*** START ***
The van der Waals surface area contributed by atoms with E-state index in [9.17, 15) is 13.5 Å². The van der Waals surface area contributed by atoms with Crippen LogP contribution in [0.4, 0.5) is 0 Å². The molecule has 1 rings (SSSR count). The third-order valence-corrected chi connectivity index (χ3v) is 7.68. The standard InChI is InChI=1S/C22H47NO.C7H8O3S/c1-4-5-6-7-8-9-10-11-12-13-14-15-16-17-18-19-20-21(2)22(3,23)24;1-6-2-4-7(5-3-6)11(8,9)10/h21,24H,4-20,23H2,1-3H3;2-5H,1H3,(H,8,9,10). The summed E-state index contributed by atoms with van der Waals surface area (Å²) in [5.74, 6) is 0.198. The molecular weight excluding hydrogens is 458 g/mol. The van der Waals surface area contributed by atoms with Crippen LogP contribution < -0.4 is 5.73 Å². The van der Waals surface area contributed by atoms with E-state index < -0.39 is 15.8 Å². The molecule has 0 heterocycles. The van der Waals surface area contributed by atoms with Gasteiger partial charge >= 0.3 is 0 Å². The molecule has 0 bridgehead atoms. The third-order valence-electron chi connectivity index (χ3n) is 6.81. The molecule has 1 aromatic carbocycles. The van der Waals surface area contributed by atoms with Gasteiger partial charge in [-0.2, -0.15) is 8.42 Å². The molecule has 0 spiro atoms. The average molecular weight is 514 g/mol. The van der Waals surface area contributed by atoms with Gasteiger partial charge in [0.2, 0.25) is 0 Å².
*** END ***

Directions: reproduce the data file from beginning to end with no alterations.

The van der Waals surface area contributed by atoms with E-state index in [9.17, 15) is 13.5 Å². The van der Waals surface area contributed by atoms with Crippen LogP contribution in [0.4, 0.5) is 0 Å². The molecule has 1 rings (SSSR count). The third-order valence-corrected chi connectivity index (χ3v) is 7.68. The standard InChI is InChI=1S/C22H47NO.C7H8O3S/c1-4-5-6-7-8-9-10-11-12-13-14-15-16-17-18-19-20-21(2)22(3,23)24;1-6-2-4-7(5-3-6)11(8,9)10/h21,24H,4-20,23H2,1-3H3;2-5H,1H3,(H,8,9,10). The summed E-state index contributed by atoms with van der Waals surface area (Å²) in [5.74, 6) is 0.198. The molecular weight excluding hydrogens is 458 g/mol. The van der Waals surface area contributed by atoms with Crippen LogP contribution < -0.4 is 5.73 Å². The van der Waals surface area contributed by atoms with E-state index < -0.39 is 15.8 Å². The molecule has 0 heterocycles. The van der Waals surface area contributed by atoms with Gasteiger partial charge >= 0.3 is 0 Å². The molecule has 0 bridgehead atoms. The third-order valence-electron chi connectivity index (χ3n) is 6.81. The molecule has 1 aromatic carbocycles. The van der Waals surface area contributed by atoms with Gasteiger partial charge in [-0.2, -0.15) is 8.42 Å². The molecule has 0 spiro atoms. The average molecular weight is 514 g/mol. The van der Waals surface area contributed by atoms with Gasteiger partial charge in [0.2, 0.25) is 0 Å².